Cytotoxicity Assessment of Heated Tobacco Product and Combustible Cigarette Aerosols Utilizing Whole Aerosol Exposure in the Neutral Red Uptake Assay

March 19, 2023

SOT 62nd Annual Meeting and ToxExpo, March 19-23 2023, Nashville, Tennessee, USA

Robert Leverette1, Thomas Shutsky1, Rebecca Payne2, Kristen Jordan1

1Scientific & Regulatory Affairs, RAI Services Company, Winston-Salem, NC, USA;
2Labcorp Early Development Laboratories Ltd., Harrogate, UK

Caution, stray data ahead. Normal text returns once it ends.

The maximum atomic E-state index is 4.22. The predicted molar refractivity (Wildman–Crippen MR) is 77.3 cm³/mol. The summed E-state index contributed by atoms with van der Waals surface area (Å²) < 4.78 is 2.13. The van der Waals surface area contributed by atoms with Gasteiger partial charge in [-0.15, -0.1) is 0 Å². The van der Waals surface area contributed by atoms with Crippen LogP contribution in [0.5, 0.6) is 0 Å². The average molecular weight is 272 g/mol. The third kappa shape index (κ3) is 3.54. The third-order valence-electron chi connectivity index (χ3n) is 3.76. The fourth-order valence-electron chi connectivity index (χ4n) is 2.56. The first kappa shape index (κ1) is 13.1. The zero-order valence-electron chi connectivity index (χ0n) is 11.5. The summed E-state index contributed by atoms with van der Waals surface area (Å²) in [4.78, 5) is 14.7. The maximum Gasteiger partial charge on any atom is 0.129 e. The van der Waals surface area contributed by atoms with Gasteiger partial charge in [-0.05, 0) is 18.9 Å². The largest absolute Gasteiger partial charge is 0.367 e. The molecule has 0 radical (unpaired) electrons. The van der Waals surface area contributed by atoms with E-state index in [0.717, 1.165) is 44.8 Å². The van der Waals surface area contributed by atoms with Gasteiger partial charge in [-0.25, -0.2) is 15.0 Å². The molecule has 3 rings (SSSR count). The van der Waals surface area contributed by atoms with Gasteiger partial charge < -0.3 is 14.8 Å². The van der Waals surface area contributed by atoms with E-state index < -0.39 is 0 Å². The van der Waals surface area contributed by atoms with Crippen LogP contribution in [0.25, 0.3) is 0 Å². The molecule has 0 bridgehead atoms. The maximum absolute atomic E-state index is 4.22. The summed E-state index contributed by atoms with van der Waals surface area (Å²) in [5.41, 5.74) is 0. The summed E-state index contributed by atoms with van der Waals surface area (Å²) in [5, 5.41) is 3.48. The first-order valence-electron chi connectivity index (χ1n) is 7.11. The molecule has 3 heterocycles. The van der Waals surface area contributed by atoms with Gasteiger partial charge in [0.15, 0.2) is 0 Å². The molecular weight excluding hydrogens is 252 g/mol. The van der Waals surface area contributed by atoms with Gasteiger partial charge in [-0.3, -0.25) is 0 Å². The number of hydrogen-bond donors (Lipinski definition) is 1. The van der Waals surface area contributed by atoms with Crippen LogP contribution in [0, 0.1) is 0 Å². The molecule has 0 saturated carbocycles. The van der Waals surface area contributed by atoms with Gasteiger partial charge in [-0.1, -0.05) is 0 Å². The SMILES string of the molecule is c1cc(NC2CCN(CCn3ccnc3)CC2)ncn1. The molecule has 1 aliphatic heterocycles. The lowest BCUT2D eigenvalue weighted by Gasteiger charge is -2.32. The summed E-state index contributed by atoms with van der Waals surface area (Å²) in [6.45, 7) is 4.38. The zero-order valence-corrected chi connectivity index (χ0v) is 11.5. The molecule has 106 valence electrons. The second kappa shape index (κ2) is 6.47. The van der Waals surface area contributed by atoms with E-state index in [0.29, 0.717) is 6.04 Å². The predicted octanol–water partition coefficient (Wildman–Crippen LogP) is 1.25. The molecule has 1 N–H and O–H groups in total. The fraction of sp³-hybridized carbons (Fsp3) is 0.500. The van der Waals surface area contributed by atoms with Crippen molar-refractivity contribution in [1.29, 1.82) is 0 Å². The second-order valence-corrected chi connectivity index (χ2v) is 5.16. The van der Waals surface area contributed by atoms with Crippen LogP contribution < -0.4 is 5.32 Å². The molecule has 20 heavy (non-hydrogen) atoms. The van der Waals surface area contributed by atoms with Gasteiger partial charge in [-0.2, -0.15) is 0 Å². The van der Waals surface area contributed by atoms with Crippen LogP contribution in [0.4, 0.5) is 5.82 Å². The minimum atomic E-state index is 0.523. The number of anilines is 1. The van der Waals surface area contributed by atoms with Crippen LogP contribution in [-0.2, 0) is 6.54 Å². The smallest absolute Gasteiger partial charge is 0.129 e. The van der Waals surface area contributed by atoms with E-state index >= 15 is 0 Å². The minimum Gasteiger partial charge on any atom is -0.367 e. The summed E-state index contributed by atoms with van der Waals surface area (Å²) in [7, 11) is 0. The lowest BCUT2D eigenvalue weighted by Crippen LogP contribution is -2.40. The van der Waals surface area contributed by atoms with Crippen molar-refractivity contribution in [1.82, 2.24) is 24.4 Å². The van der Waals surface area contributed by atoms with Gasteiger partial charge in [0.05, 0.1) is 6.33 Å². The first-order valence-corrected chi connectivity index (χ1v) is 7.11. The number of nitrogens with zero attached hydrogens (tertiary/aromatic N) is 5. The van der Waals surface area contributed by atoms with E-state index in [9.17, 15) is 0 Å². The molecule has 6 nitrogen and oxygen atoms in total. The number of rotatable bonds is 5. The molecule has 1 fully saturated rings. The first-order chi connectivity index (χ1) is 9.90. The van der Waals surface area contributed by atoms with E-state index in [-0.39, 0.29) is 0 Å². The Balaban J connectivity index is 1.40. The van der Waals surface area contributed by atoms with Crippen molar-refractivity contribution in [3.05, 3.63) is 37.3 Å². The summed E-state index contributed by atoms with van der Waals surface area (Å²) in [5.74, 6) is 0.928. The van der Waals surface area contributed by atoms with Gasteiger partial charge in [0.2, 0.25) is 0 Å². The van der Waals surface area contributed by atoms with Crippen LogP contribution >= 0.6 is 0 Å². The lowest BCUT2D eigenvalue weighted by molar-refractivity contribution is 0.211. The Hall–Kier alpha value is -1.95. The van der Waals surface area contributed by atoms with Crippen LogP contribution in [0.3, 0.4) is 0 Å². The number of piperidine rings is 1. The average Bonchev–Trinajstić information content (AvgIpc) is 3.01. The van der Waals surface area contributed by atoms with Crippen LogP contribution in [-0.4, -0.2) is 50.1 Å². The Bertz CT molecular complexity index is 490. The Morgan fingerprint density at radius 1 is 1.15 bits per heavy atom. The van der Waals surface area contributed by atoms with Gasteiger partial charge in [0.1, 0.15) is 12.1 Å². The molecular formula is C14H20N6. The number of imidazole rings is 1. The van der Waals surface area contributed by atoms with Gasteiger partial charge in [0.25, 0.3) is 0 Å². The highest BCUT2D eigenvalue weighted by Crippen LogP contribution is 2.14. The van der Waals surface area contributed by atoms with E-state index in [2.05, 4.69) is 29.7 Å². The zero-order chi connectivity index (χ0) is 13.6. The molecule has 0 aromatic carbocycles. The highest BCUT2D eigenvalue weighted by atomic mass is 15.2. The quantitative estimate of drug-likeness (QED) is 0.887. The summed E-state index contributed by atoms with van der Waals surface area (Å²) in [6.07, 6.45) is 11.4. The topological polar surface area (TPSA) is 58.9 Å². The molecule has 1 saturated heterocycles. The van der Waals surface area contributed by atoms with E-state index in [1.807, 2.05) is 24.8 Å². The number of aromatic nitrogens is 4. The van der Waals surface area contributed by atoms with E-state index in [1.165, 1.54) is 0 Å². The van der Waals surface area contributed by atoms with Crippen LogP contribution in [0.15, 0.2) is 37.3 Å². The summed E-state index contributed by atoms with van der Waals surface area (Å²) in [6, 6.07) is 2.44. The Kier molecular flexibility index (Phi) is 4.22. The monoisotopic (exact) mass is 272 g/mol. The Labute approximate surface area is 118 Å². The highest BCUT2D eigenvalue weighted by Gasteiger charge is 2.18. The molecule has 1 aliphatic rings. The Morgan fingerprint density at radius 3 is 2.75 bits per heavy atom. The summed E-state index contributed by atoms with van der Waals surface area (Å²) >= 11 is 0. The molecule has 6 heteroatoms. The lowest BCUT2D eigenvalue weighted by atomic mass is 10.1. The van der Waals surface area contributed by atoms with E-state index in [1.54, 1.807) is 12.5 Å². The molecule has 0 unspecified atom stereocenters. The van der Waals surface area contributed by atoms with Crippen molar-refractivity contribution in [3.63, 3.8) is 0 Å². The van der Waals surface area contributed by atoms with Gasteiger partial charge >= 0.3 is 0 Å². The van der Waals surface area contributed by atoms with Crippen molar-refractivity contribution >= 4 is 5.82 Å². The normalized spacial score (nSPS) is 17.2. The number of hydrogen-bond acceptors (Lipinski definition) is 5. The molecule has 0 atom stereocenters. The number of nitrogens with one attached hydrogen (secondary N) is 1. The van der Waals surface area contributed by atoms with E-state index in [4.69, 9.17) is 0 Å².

In vitro toxicological methods are used to assess the biological activities of combustible and next generation tobacco products (NGP), including Heated Tobacco Products (HTP). Historically, toxicological testing of combustible cigarettes (CC) involved pad-collected total particulate matter (TPM) and/or gas-vapor phase (GVP) samples prepared in liquid solvents and applied to cell cultures. Exposure to freshly generated unfractionated whole aerosol (WA) at the air liquid interface (ALI) eliminates the generation of separate particulate and gas phase preparations. The WA cytotoxicity from four HTP (glo™) styles, a marketed HTP comparator, two marketed combustible cigarettes (nonmenthol and menthol) and the 1R6F Kentucky Reference cigarette was assessed with the Neutral Red Uptake (NRU) assay. WA exposures utilized a Vitrocell® VC10® robot connected to a 6/48 exposure module. H292 cells seeded on Transwell® culture inserts (24mm) were exposed (ALI) to either combustible or HTP aerosols. Liquid traps within the exposure module allowed quantification of delivered WA nicotine and carbonyl constituents. The CCs delivered 24 – 54 µg nicotine per 24-minute exposure, the HTPs 620 – 2751 µg nicotine per 180-minute exposure. WA from the CCs was cytotoxic, with IC 50 values of 2.03 ± 0.51, 1.81 ± 0.17 and 1.68 ± 0.56 µg nicotine for the nonmenthol, menthol, and reference CC, respectively. HTP aerosols were cytotoxic; however, their IC50 values ranged from 26.88 ± 13.61 to 134.76 ± 97.12 µg nicotine, which were up to 80 times less cytotoxic, on a per nicotine basis, when compared to the CC. These results add to the weight of evidence from multiple studies on the harm reduction potential of HTPs when compared to CCs, further supporting the tobacco harm reduction paradigm of NGPs.

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